Section 98 of the RPA provides for an order at the conclusion of the trial of an election petition being made by the High Court whereby (a) the election petition may be dismissed, (b) the election of all or any of the returned candidates may be declared to be void, (c) in addition to the preceding relief, the election petitioner or any other candidate may be declared to have been duly elected.

Section 99 provides as under :-

99. Other orders to be made by the High Court. - (1) At the time of making an order under section 98 [the High Court] shall also make an order - [(a) where any charge is made in the petition of any corrupt practice having been committed at the election, recording- (i) a finding whether any corrupt practice has or has not been proved to have been committed at the election, and the nature of that corrupt practice; and (ii) the names of all persons, if any, who have been proved at the trial to have been guilty of any corrupt practice and the nature of that practice; and] (b) fixing the total amount of costs payable and specifying the persons by and to whom costs shall be paid:

Provided that [a person who is not a party to the petition shall not be named] in the order under sub-clause (ii) of clause (a) unless - (a) he as been given notice to appear before [the High Court] and to show cause why he should not be so named; and (b) if he appears in pursuance of the notice, he has been given an opportunity of cross-examining any witness who has already been examined by [the High Court] and has given evidence against him, of calling evidence in his defence and of being heard.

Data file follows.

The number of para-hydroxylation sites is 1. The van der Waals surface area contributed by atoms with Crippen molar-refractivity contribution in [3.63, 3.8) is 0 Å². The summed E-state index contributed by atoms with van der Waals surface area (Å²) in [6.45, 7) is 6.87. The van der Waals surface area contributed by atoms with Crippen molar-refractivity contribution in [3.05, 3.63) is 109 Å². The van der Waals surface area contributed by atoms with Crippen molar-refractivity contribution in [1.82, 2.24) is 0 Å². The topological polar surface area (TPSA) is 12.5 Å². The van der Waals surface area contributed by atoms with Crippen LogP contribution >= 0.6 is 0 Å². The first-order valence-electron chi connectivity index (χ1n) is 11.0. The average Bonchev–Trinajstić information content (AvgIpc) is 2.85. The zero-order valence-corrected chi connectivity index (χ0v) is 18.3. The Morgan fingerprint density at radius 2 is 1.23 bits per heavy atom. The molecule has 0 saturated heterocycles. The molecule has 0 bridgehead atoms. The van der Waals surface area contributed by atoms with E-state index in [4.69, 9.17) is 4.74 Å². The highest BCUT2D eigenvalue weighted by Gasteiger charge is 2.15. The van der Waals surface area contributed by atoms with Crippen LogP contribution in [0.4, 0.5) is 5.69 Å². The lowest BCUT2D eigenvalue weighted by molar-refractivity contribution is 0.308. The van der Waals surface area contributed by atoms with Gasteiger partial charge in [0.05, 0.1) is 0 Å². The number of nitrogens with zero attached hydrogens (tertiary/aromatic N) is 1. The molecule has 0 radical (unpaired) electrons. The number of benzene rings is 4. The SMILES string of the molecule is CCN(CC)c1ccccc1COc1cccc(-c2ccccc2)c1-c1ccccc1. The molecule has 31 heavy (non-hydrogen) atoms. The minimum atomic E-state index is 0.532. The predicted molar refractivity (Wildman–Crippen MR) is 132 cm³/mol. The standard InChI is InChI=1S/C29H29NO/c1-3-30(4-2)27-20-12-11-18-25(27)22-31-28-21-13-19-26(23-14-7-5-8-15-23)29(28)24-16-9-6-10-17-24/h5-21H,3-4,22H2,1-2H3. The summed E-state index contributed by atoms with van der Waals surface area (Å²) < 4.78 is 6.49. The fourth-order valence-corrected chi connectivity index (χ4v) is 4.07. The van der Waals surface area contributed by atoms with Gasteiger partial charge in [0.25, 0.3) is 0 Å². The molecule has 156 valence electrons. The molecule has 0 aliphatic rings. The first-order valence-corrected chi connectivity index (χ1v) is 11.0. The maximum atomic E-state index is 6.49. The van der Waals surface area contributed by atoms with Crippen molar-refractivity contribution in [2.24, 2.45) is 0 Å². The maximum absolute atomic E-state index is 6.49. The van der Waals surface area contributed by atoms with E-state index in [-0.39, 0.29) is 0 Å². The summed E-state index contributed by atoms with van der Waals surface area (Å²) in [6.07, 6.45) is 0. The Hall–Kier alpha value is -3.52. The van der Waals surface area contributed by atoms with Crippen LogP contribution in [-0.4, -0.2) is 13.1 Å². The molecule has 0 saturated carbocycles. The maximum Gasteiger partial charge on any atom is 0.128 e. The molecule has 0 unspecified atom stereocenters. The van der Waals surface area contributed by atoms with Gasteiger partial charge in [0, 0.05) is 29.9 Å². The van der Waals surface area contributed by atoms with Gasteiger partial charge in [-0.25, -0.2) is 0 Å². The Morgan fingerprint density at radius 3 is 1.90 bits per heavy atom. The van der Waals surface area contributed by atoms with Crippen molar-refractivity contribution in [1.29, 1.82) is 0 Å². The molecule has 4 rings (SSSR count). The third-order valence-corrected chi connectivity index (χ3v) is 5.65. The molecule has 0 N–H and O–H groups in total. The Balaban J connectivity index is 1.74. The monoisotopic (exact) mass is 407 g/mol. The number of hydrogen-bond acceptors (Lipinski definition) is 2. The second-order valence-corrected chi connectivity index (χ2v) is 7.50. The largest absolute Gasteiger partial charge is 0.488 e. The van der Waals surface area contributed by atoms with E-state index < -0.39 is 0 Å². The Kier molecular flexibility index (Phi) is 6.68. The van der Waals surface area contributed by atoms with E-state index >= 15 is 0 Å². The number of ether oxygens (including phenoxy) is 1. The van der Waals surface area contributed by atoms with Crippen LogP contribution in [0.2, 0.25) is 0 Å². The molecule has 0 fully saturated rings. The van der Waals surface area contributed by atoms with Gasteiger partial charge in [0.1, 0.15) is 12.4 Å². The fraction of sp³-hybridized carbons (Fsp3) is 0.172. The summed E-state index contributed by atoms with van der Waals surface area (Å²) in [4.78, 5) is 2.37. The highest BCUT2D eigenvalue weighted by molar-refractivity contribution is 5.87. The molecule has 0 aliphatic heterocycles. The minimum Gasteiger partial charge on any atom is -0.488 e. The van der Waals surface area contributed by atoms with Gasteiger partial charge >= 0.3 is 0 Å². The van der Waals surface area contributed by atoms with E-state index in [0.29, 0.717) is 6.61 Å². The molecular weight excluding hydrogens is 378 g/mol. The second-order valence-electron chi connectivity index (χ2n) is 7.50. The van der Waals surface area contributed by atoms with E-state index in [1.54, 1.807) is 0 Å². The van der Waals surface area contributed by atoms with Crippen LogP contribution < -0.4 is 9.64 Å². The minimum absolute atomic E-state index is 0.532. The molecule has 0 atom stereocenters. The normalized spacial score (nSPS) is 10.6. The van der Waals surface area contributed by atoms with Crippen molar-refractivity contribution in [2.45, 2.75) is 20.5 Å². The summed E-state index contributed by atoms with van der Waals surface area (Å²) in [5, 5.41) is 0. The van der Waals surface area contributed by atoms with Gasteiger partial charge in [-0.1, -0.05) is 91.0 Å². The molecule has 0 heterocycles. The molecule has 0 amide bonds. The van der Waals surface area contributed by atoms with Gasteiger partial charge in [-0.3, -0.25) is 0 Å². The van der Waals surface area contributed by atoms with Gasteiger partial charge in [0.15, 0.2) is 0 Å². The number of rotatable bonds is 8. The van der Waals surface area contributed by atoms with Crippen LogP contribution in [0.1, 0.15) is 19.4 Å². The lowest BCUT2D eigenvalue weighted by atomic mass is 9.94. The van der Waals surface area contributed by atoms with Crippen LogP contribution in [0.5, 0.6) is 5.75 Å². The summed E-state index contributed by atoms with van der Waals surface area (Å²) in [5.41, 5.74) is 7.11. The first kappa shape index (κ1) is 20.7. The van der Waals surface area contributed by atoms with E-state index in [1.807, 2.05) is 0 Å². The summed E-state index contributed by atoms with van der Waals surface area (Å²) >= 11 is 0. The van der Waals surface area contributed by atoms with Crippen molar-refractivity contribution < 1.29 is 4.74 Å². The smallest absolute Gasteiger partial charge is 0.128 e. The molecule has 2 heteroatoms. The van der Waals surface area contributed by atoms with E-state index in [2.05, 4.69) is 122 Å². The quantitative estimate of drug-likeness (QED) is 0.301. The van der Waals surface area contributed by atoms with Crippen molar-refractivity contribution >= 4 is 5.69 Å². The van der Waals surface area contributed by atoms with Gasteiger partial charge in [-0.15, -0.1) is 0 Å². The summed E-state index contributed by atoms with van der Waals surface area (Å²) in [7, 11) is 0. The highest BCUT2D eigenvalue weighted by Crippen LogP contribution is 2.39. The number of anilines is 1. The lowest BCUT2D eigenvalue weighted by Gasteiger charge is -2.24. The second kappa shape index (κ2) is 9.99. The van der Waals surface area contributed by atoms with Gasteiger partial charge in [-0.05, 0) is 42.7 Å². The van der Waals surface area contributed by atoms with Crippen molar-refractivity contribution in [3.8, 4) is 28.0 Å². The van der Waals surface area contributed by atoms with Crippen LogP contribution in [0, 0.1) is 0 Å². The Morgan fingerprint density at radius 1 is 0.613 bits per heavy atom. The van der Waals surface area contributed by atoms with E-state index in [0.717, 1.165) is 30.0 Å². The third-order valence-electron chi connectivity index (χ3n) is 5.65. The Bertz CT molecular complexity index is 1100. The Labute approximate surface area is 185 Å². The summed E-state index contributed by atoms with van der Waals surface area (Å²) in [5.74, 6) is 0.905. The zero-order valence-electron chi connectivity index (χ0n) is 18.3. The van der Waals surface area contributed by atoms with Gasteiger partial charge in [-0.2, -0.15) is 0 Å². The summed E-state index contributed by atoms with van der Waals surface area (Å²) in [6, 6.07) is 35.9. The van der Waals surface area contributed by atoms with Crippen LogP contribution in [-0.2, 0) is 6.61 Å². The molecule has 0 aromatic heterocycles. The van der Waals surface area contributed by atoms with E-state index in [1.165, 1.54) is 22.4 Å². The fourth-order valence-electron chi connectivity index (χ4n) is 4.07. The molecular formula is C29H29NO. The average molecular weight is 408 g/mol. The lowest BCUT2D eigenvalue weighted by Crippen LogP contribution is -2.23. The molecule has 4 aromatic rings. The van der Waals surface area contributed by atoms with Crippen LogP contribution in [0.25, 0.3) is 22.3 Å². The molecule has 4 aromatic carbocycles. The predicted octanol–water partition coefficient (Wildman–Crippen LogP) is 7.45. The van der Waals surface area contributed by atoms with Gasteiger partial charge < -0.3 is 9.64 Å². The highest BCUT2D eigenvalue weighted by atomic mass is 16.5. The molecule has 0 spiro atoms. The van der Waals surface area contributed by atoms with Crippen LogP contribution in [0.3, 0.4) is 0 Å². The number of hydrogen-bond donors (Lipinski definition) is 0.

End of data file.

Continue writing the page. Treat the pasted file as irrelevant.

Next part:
[(2) In this section and in section 100, the expression agent has the same meaning as in section 123.] The ambit and scope of Sections 98 and 99 of the Act Prabhakar Kashinath Kunte & Ors., (1996) 1 SCC 130 wherein this court held:- While deciding the election petition at the conclusion of the trial and making an order under Section 98 disposing of the election petition in one of the ways specified therein, the High Court under Section 99 is required to record the names of all persons guilty of any corrupt practice which has been proved at the trial.

Proviso to sub-section (1) then prescribes that a person who is not a party to the petition shall not be so named unless the condition specified in the proviso is fulfilled. The requirement of the proviso is only in respect of a person who is not a party to the petition and is to be named so that he too has the same opportunity which was available to a party to the petition. . . . . . . . . . . .